Page last updated at 18:16 GMT, Sunday, 14 September 2008 19:16 UK

In Bolivia's opposition heartland

By Daniel Schweimler
BBC News, Santa Cruz

They have cleaned up the debris from the ransacked government offices in the eastern Bolivian city of Santa Cruz.

Gabriela Montano
The city's government envoy had to be interviewed at a secret location

Religious groups marched through the city centre calling for peace and opposition leaders have been talking to the government about finding a solution to a crisis that last week erupted in violence.

But it is a tense, nervous peace. Opposition groups control the access road to Santa Cruz's airport. Passengers must make their way to the airport perimeter, negotiate a roadblock and take their taxis from there.

There are constant meetings and rumours are rife.

"Government tanks are moving towards Santa Cruz," said one man in conspiratorial tones.

"There's been shooting on the other side of the city," a woman told me.

Graffiti calling for the death of President Evo Morales is on the walls.

Secret location

I interviewed the government representative in Santa Cruz, Gabriela Montano, at a secret location as a safety precaution since she has been threatened by opposition groups.

I was picked up at my hotel by some of her aides and driven to a private house. After a number of furtive mobile phone conversations, I was allowed in.

"The opposition," she said "has been working on a campaign for months to de-legitimise the government in Santa Cruz."

She added that it was therefore no surprise to find unauthorised people on the streets requesting documentation and beating people up.

It was the government's aim, she said, to re-establish its authority in the region.

Ms Montano laid the blame firmly on the Santa Cruz Civic Committee, an unelected group of businessmen which often speaks on behalf of the region and is behind the move for greater autonomy from central government.

City of contrasts

Santa Cruz is one of the fastest-growing cities in Latin America.

Maria Savaia
They don't want to give up any of their land but the fight for our rights will continue
Maria Savaia
Indigenous rights activist

Its oil and natural gas wealth finances the shiny office blocks and plush shops that line the streets.

The population, many of European descent, drive around in 4x4s and wear modern, designer clothes.

But in one corner of Santa Cruz there is a stark reminder of the other Bolivia, the poor indigenous Bolivia where people still wear traditional clothes and eke out a living on barren land.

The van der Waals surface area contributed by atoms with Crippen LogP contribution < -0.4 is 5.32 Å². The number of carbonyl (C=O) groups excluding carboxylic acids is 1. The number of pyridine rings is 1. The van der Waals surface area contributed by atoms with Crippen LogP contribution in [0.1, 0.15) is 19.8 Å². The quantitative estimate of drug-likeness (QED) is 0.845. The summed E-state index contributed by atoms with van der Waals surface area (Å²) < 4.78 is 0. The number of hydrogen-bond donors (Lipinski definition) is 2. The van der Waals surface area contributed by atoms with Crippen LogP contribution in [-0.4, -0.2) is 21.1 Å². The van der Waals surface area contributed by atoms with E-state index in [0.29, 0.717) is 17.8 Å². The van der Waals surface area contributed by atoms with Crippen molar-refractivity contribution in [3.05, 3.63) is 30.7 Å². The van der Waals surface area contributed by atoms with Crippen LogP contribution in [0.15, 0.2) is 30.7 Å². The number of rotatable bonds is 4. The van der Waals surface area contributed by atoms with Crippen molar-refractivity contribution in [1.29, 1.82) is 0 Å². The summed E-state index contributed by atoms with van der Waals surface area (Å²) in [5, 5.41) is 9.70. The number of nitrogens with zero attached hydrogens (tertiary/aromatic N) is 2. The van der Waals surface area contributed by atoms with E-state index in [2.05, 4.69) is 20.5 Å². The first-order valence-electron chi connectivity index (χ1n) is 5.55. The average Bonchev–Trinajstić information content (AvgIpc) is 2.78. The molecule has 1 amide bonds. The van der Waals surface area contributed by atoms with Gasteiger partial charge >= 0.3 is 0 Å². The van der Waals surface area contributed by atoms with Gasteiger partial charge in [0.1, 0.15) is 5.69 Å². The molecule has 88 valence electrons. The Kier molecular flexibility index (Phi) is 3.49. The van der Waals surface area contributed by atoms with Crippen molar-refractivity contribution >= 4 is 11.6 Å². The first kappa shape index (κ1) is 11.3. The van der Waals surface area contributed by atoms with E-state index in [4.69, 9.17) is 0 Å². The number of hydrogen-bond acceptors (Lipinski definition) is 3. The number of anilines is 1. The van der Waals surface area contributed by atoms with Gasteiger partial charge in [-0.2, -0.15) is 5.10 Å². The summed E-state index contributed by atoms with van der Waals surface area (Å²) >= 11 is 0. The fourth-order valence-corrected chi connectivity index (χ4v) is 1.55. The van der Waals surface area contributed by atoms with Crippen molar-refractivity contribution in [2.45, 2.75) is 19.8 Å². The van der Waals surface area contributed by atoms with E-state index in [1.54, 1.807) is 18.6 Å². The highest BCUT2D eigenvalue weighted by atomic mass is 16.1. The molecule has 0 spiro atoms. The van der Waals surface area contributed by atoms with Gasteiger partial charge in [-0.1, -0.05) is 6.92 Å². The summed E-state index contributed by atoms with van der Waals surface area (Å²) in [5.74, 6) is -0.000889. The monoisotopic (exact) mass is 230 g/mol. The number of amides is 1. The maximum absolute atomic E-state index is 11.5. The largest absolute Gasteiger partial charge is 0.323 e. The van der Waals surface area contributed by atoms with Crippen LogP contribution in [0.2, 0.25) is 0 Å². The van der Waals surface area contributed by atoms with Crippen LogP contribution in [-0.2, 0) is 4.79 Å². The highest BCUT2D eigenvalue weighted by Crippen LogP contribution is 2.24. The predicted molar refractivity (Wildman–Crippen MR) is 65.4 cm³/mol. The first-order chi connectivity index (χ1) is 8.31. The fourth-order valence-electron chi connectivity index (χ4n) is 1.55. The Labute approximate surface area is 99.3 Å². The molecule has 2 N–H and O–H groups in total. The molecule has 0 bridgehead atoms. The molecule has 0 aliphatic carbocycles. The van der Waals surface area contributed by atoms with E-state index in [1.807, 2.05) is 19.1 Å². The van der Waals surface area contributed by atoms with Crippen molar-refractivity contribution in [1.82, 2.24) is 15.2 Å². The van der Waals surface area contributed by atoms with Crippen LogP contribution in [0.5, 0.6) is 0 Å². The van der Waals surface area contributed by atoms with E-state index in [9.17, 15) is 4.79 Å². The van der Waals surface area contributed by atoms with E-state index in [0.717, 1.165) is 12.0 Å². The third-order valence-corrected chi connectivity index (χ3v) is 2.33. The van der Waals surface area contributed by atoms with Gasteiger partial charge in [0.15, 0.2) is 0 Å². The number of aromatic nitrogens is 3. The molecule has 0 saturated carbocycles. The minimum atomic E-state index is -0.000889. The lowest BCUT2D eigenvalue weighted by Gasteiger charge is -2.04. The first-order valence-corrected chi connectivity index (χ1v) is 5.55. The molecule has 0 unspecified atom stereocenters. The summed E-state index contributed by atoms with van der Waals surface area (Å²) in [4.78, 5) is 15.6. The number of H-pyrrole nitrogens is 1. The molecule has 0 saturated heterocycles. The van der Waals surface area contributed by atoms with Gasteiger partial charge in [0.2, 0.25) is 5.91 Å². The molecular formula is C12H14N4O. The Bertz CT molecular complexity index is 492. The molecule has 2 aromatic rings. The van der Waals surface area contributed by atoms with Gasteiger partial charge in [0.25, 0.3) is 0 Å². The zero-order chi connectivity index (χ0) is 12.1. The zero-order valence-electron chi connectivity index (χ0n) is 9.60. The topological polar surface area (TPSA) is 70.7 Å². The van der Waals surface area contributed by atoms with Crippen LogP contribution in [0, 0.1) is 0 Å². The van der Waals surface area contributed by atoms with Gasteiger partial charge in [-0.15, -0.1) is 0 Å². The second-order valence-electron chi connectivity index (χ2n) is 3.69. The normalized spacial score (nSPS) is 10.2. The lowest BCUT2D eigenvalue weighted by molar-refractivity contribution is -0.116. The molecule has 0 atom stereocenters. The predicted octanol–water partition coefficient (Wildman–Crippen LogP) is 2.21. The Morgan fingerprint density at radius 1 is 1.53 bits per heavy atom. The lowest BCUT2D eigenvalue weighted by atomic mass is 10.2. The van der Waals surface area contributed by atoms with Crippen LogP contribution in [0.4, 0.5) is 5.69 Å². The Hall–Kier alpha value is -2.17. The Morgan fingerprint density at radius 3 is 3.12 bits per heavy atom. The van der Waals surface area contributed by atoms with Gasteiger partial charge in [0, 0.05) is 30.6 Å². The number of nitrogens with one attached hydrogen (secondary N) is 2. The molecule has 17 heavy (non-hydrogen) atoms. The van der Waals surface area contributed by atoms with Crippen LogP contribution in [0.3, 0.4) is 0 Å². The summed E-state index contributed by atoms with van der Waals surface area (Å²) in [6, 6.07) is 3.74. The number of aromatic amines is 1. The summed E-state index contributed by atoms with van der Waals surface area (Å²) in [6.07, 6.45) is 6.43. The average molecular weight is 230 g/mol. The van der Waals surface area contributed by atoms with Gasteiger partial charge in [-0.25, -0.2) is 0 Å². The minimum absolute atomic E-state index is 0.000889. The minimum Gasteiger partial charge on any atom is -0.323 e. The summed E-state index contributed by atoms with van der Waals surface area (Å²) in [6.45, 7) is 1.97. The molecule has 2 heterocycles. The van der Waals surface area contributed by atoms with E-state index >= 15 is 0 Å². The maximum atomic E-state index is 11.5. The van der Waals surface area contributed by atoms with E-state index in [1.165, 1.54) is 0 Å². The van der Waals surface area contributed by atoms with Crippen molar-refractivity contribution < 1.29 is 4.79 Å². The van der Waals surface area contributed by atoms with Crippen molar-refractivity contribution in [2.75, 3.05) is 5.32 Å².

Plan 3000 is where many of those who came from the west of the country to find work have settled.

Its streets are unpaved, women in colourful shawls carrying babies serve beans and corn in dark covered markets and posters and graffiti in support of President Morales decorate the walls.

Maria Savaia, who works in the indigenous rights office that was ransacked by opposition supporters, said she believes that the same oligarchy that has always governed Santa Cruz was behind the attack.

"The issue is land," she said. "They don't want to give up any of their land but the fight for our rights will continue."

'Anti-European discrimination'

Carlos Dabdoub is one of the leaders of the opposition.

Marite Schmitter
They look at my blonde hair and ask me for my papers to prove where I'm from
Marite Schmitter
Santa Cruz resident

He said the relationship between the central and regional government was fractured.

He laid the blame firmly at the feet of President Morales.

"He refuses to respect the democratic vote in this region for greater autonomy," he said.

Santa Cruz resident Marite Schmitter said she and her friends felt discriminated against because of their European background.

"They look at my blonde hair and ask me for my papers to prove where I'm from," she added.

"I'm Bolivian, from Santa Cruz."

She said jobs were being unfairly given to indigenous workers.

Most in Bolivia would say that it was only a matter of time before the violence erupted as it did last week, leaving several dead.

Polarised country

The split between President Evo Morales and his supporters among the indigenous community in the mountainous west of the country and the hot and humid oil and gas rich east has been growing wider almost by the day since the president took office in January 2006.

President Morales has been talking to opposition leaders and says they have reached some agreement.

But he also said he would push ahead with his plans to radically change the Bolivian constitution, giving a greater voice to the large indigenous community and implementing a land reform programme.

The tension will inevitably increase ahead of a national referendum on that constitution scheduled for 7 December.

The governor of Santa Cruz, Ruben Costas, said that if just one opposition supporter died as the government tried to re-establish control in the east of Bolivia then the talks would end.

South American leaders are meeting in Chile on Monday to help find a diplomatic solution to the Bolivian crisis.

But there is so little common ground between the two sides that they do not have very much to work with.

Bolivia crisis death toll rises
14 Sep 08 |  Americas
Expulsions stoke US-LatAm dispute
12 Sep 08 |  Americas
Anti-Morales protests hit Bolivia
10 Sep 08 |  Americas
Bolivia sets date for referendum
29 Aug 08 |  Americas
Country profile: Bolivia
22 Apr 08 |  Country profiles

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